In the classical CSA method, sequence alignments are searched for patterns of recognizable Watson-Crick covariation (sequence variation occurring simultaneously at two nucleotide positions). When two or more covariation patterns such as AU, CG, GC, UA, GU, or UG are observed, the positions forming these covariations would have positive evidence of cis Watson-Crick/Watson-Crick (cWW) base paring. The more such covariations, the stronger the evidence. However, if other covariations are observed (such GG or AG etc...) this would be considered evidence against cWW base-paring. Obviously, if no covariation at all is observed, then there is no evidence for or against cWW base-pairing. This method predicts cWW base-pairing when evidence for this type of interaction overweighs evidence against it.

2.2. ISFOLD and the prediction of tertiary interactions
The CSA method and other methods for predicting secondary structure (such as energy minimization methods applied in mFold [4] and Dynalign [5]) would have been accurate representations of 3D structure if cWW was the only possible bp interaction. However, the reality of RNA 3D structure is that about one third of all edge-to-edge bp interactions are non cWW, and these may fall into anyone of a dozen or so possible interactions [6,7]. These non-WC bps make up most of the interactive and dynamic motifs of RNA, such as internal loops and hairpin loops, that play major roles in inter and intra molecular contacts. Fortunately, these non-WC interactions are well classified and documented, and they each have a specific and unique pattern of acceptable base substitutions (see Figure 1). ISFOLD makes use of these known patterns (bp isostericity patterns) and looks for them in sequence alignments. It also makes use of actual non-WC interaction frequencies observed in atomic resolution structures in different types of non-helical motifs (see the section 5 for more details). Recently, a similar isosteric approach was applied by hand to predict the structure of an internal loop in Potato Spindle Tuber Viroid based on mutation data alone [8].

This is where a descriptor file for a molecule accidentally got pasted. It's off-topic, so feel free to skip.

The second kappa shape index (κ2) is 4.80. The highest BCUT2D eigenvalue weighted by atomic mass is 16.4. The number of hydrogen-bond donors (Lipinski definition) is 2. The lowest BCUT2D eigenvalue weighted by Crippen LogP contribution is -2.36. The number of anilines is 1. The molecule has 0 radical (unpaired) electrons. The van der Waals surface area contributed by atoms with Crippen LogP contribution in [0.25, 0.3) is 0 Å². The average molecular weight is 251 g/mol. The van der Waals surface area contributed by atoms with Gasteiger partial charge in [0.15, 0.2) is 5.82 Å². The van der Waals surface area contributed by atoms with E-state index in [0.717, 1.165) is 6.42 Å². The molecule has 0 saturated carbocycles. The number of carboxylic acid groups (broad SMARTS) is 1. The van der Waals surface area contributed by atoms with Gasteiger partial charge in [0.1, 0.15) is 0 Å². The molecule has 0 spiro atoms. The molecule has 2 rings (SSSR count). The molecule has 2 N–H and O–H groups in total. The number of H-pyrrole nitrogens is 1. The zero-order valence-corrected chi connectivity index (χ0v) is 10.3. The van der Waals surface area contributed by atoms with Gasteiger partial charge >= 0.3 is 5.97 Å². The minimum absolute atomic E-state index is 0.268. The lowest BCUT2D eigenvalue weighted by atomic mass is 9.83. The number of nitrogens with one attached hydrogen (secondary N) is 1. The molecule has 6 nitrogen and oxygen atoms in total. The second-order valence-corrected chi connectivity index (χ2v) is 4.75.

Figure 1: There are 12 main types or families of bp interactions and some intermediate ones (like family 13). Each of these families is further subdivided into isosteric subfamilies, indicated by the different colors. Within the same bp family, boxes with the same color are isosteric, boxes with “similar” colors as defined in the lower right corner are near-isosteric, boxes with different colors are heterosteric, and gray boxes are forbidden. Bp family nomenclatures: c: cis, t: trans, W: Watson-Crick edge, H: Hoogsteen edge, S: sugar edge.

2.3. Isostericity compliance scores
To decide which bp type fits best the variations observed in the alignment, an objective and meaningful way to score variations according to different bp families is required. The same scoring scheme is used in RIBOSTRAL [9]. The individual weights in the score formula can be modified from ISFOLD options (section 5), but this is its general form:

corc x (wi.I + wni.NI + wh.H + wf.F + wg1.G1 + wg2.G2) / num of seqs